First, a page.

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Anaesthetic management of the patient with rheumatoid arthritis


Rheumatoid arthritis is a relatively common disease for which surgical treatment is being employed with increasing frequency. The improved results are the product of the co-ordinated efforts of many medical and paramedical disciplines. The skill of anaesthetic management is an important contributing factor.

From our experiences during the past five years, special problems can be anticipated. These are: airway impairment (secondary to hypoplastic mandible, temporomandibular joint ankylosis, cervical spine restriction, atlanto-axial subluxation, low cervical subluxation, cricoarytenoid arthritis and laryngeal tissue damage); respiratory inadequacy ( rheumatoid lung nodules, chronic lung diffusing interstitial fibrosis, costovertebral joint fixation, and thoracic vertebral fixation deformity); cardiovascular impairment (pericardium, myocardium, coronary artery, regurgitant aortic valve involvement, and disseminated necrotizing arteritis); haemopoietic defects (anaemia, leucopenia, and bleeding tendencies); renal and hepatic dysfunction; drug therapy hazards; problems in posturings; and hazards associated with multiple anaesthetics and surgical procedures.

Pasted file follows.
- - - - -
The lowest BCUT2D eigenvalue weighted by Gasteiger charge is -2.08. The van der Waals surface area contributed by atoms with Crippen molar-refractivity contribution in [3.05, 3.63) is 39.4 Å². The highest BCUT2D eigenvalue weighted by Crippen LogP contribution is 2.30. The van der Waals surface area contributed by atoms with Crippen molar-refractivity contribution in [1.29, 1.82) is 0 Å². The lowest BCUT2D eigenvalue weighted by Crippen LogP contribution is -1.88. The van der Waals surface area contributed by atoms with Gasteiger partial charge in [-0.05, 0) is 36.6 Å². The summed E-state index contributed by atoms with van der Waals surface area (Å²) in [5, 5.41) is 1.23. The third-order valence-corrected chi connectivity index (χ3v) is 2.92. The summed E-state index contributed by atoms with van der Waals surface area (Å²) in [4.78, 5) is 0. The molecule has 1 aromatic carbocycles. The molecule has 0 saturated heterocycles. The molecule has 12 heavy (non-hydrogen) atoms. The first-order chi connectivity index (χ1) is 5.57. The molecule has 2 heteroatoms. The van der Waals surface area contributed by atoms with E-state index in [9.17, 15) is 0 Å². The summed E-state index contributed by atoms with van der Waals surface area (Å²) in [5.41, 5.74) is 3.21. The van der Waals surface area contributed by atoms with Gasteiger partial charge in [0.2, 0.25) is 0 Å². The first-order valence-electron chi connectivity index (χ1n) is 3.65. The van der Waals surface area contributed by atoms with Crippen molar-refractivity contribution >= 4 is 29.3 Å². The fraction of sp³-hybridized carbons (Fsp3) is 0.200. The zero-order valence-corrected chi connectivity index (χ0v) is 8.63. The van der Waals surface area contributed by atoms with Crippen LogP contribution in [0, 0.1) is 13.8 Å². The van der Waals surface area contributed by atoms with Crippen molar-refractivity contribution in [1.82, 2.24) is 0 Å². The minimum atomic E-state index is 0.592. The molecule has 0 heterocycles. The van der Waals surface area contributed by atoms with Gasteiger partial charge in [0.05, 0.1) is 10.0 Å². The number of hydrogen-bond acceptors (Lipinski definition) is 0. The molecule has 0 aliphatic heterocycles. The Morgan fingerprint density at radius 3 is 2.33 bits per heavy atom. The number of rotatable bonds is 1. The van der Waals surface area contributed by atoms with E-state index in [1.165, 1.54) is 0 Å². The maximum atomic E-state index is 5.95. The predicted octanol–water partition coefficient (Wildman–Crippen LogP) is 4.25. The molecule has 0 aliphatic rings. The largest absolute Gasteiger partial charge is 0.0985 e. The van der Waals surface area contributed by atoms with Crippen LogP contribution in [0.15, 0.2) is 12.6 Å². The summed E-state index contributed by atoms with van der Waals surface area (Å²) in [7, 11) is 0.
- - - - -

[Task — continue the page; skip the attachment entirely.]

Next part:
Advanced rheumatoid arthritis is a crippling, incapacitating disease. Corrective surgical procedures offer new hope and great potentiality for its victims. Care in the anaesthetic management of these patients can significantly contribute to the successful outcome of these procedures.


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Correspondence to Leonard C. Jenkins or Robert W. McGraw.

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Jenkins, L.C., McGraw, R.W. Anaesthetic management of the patient with rheumatoid arthritis. Can. Anaes. Soc. J. 16, 407–415 (1969).

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  • Rheumatoid Arthritis
  • Anaesthetic Management
  • Methoxyflurane
  • Renal Amyloidosis
  • Cortisone Acetate